As of that date, however, the defendant had only paid the plaintiffs $781,210.47, leaving a balance of $460,907.58 outstanding. On 7 September 1999, the plaintiffs commenced this action to recover the said sum of $460,907.58.

In due course the plaintiffs filed an application for summary judgment and this was heard on 1 March 2000.
The learned assistant registrar ordered at the end of the hearing that the defendant be given conditional leave to defend upon furnishing a banker`s guarantee for a sum of $460,907.58 within the next 28 days and in default there would be judgment for the plaintiffs as claimed with costs fixed at $4,500.

There was then a slew of applications.
First, on 14 March the plaintiffs filed an appeal against the assistant registrar`s order and asked for summary judgment to be entered against the defendant. The next day, the defendant filed an appeal against the order for conditional leave and she asked that this be substituted by an order that the payment into court be only for the sum of $109,615.59 and that the defendant be given an extension of one month from the date of the notice to make such payment. The third application, filed on 24 March 2000, was a summons-in-chambers whereby the defendant applied for leave to amend her defence and counterclaim. The final application was another summons-in-chambers filed by the defendant on the same day. This was for an extension of time of two months up to 29 May 2000 in which to comply with the order of court dated 1 March 2000.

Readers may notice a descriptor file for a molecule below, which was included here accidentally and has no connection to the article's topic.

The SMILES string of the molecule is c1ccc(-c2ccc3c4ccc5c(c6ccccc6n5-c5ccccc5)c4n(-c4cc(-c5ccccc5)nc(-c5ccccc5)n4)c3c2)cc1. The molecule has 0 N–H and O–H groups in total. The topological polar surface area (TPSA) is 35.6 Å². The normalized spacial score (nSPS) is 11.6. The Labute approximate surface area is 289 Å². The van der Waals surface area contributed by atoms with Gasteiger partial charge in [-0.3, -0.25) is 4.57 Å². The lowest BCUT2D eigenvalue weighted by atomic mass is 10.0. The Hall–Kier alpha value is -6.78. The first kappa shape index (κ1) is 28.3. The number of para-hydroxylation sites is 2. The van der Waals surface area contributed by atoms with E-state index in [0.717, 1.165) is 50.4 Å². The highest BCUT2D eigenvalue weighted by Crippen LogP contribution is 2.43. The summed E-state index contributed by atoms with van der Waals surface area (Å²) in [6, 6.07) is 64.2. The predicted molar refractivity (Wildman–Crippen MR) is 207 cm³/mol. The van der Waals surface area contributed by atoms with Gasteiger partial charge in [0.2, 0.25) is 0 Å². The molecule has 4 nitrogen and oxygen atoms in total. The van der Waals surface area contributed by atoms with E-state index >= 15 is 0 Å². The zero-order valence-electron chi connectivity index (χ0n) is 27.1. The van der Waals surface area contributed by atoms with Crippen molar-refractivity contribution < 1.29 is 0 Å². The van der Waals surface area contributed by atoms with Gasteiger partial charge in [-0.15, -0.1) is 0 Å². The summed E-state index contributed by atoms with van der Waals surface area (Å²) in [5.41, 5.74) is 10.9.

The defendant did not furnish security for the plaintiffs` claim within the 28 days as ordered and, by the time all the matters mentioned in [para ] 6 came on for hearing before me on 4 April, the plaintiffs had entered judgment in default.
At that hearing therefore, the plaintiffs applied for leave to withdraw their appeal against the order granting the defendant conditional leave to defend. I granted their application. After hearing the parties on the other applications, I dismissed the defendant`s appeal with costs and also dismissed her application for an extension of time of two months. I made no order on her application to amend her defence and statement of claim as that application was rendered otiose by the judgment which the plaintiffs had obtained. The defendant has now appealed against everything I did that day including my grant of leave to the plaintiffs to withdraw their appeal.

The defence

The defendant filed a defence and counterclaim in which she alleged that it had been agreed between the plaintiffs and the defendant that there were to be two separate contracts, one between the parties directly and the other between the plaintiffs and their sub-contractors for and on behalf of the defendant. Under the second contract, the plaintiffs were to act as middlemen only and were to be paid a percentage of the profit and attendance.